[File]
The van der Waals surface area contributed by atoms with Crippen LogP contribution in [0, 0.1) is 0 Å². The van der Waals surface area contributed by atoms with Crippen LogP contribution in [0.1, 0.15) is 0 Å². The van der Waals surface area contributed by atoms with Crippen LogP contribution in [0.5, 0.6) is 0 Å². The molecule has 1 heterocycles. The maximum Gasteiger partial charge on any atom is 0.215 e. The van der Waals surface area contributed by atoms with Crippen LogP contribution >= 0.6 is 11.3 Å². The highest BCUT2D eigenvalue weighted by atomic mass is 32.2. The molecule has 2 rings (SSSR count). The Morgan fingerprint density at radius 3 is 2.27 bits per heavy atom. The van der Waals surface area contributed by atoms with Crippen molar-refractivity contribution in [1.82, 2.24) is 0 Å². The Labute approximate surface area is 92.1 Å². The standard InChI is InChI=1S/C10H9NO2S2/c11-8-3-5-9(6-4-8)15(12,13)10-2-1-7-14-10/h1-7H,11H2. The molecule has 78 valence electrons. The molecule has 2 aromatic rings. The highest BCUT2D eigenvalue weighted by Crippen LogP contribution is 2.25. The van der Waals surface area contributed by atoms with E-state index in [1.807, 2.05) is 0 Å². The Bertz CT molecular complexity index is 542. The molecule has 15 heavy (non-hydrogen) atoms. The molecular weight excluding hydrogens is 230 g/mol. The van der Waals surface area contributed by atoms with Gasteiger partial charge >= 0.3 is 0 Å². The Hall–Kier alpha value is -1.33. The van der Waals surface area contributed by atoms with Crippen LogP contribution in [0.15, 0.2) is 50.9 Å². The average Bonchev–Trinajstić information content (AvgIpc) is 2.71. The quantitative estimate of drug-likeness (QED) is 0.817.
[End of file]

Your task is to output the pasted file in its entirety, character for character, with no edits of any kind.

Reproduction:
The van der Waals surface area contributed by atoms with Crippen LogP contribution in [0, 0.1) is 0 Å². The van der Waals surface area contributed by atoms with Crippen LogP contribution in [0.1, 0.15) is 0 Å². The van der Waals surface area contributed by atoms with Crippen LogP contribution in [0.5, 0.6) is 0 Å². The molecule has 1 heterocycles. The maximum Gasteiger partial charge on any atom is 0.215 e. The van der Waals surface area contributed by atoms with Crippen LogP contribution >= 0.6 is 11.3 Å². The highest BCUT2D eigenvalue weighted by atomic mass is 32.2. The molecule has 2 rings (SSSR count). The Morgan fingerprint density at radius 3 is 2.27 bits per heavy atom. The van der Waals surface area contributed by atoms with Crippen molar-refractivity contribution in [1.82, 2.24) is 0 Å². The Labute approximate surface area is 92.1 Å². The standard InChI is InChI=1S/C10H9NO2S2/c11-8-3-5-9(6-4-8)15(12,13)10-2-1-7-14-10/h1-7H,11H2. The molecule has 78 valence electrons. The molecule has 2 aromatic rings. The highest BCUT2D eigenvalue weighted by Crippen LogP contribution is 2.25. The van der Waals surface area contributed by atoms with E-state index in [1.807, 2.05) is 0 Å². The Bertz CT molecular complexity index is 542. The molecule has 15 heavy (non-hydrogen) atoms. The molecular weight excluding hydrogens is 230 g/mol. The van der Waals surface area contributed by atoms with Gasteiger partial charge >= 0.3 is 0 Å². The Hall–Kier alpha value is -1.33. The van der Waals surface area contributed by atoms with Crippen LogP contribution in [0.15, 0.2) is 50.9 Å². The average Bonchev–Trinajstić information content (AvgIpc) is 2.71. The quantitative estimate of drug-likeness (QED) is 0.817.